OpenDataPhilly Gets a New Look and More Datasets

OpenDataPhilly Gets a New Look and More Datasets

Just in time for International Open Data Day, Azavea launched a re-designed and re-engineered  Re-launching the application took more than just re-imagining what it might look like.  We built the new site on a more powerful platform, migrated data, metadata, and users, and cleaned up the old database.  We also worked closely with the City of Philadelphia Office of Innovation and Technology (OIT) to ensure that their data, which accounts for more than half of OpenDataPhilly’s catalog, was up-to-date and well groomed.  This update sets the stage for the future of open data in Philadelphia as well, because the application will be more easily maintained and extended.

Design Highlights

We took inspiration from users’ feedback in designing OpenDataPhilly’s new look.  An open data portal is important in and of itself, but it’s when the community transforms the data into information that the value of the portal is expressed.  We designed a home page that would convey this value by highlighting examples of innovative and attractive applications using data from the portal.  This prompted us to hold a visualization contest at the end of last year, and are now featuring some of the best entries on the OpenDataPhilly home page.

We also designed a new logo and icons to pair with the different categories of data in the portal.

Here is more on the logo from designer Christopher Taylor:

“The logo consists of two rounded squares, which represent city blocks.  Each block has a circle removed from the center, which represents a node.  When combined, the shapes create a void in the center that represents the openness and transparency of open data initiatives.  One block appears to sit at a true 90 degree angle representing the perception of truth, while the other block is shifted a few degrees representing the actual truth told by the data.  Perceptions can be altered, but data tells the true story.”

Features, Features…

While the site got plenty of attention for its new look (and we love it, too @jefffrankl), it’s the new architecture that is most exciting to us.  The new OpenDataPhilly is built on the Comprehensive Knowledge Archive Network (CKAN), software developed by the Open Knowledge Foundation.  CKAN is an open source data portal platform, which drives some of the largest open data repositories in the world, including,, and, among many others.  We chose CKAN because it is open source, has an active development community, and offers loads of functionality extensions via plug-ins.  And when there aren’t plug-ins, CKAN makes it pretty straightforward to write new ones (as we found out).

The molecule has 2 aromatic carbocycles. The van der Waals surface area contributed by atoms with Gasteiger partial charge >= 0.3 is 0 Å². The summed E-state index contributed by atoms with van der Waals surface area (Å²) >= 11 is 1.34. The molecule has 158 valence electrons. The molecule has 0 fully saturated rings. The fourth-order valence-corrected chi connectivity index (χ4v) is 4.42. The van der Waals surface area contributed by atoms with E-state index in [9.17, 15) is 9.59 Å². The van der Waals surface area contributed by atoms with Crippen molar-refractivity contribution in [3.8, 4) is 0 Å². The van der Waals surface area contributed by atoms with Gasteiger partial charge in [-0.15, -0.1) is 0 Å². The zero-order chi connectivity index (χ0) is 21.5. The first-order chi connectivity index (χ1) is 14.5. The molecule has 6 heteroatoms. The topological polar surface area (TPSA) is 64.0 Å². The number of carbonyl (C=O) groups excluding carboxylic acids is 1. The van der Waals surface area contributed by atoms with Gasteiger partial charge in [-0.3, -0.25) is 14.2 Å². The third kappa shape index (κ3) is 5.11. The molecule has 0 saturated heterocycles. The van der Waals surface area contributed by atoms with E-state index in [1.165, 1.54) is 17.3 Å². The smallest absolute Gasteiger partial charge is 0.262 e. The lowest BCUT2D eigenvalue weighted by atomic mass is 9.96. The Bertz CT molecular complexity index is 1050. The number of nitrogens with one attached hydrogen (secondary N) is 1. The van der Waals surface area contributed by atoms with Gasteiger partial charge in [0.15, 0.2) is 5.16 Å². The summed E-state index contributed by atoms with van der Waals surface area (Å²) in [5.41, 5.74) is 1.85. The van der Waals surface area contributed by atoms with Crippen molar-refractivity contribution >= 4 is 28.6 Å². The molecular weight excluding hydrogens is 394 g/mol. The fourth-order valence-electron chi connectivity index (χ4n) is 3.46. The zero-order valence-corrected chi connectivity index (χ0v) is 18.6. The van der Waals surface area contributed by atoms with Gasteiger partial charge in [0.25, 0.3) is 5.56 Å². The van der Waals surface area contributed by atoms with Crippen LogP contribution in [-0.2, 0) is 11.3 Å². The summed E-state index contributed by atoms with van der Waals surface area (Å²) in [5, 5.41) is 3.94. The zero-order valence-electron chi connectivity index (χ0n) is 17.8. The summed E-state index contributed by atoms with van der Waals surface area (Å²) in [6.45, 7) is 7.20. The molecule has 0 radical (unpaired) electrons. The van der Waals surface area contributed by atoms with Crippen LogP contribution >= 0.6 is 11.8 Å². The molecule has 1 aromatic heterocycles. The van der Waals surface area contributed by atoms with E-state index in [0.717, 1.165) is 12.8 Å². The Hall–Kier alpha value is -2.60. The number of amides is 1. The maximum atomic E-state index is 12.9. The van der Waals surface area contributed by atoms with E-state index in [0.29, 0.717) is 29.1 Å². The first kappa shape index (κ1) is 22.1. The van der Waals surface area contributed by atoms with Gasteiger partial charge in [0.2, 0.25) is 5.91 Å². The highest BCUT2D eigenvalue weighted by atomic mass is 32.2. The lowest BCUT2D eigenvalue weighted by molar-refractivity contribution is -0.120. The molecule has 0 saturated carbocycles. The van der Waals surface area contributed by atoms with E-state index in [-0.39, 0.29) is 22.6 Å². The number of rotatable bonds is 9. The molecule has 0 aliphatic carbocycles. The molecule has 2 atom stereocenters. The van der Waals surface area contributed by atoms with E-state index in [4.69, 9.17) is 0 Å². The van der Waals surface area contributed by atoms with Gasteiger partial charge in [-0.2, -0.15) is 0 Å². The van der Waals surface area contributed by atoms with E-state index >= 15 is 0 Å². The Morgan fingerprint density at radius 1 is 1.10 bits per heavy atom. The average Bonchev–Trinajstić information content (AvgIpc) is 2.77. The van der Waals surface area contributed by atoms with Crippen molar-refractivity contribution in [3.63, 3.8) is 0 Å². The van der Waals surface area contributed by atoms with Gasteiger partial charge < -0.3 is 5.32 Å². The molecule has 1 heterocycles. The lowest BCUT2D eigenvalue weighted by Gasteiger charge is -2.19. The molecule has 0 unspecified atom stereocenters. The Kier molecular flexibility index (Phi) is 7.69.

Many great features came along with the base CKAN packages.  The search tool, arguably the most important tool on the site, is very robust.  Organization, topic, and tag filters help narrow down searching and browsing.  Depending on the type of data and where it’s located, CKAN can also display previews.  The preview feature can display Excel or CSV files as tables, and it will even map GeoJSON files.

All of the above are available without registering for an account at OpenDataPhilly.  Go ahead, browse, search, preview, and download to your heart’s content.  Registering for an account does have its advantages, though.  With a (free) account, you can follow organizations or datasets to receive alerts about updates as well as comment on datasets.

Back to the Community

Open data is cool.  But OpenDataPhilly is even cooler because it is built and maintained by the Philadelphia open data community, rather than by the municipal government.  No other big city open data repository can claim that.  Major kudos go to Philly’s Office of Innovation and Technology for their ongoing effort in finding and releasing City data.  In addition to city data, almost half of the data sets are from other organizations.  The Temple’s Center for Public Interest Journalism (CPIJ) has agreed to assume management and community development responsibilities.  And speaking of community CPIJ has prepared a summary of responses to the new site.  We are proud to contribute to and be a part of the future of open data in Philadelphia. Check out the catalog and keep making stuff!

The relaunch of was funded in part by a grant from the John S. and James L. Knight Foundation, and Azavea.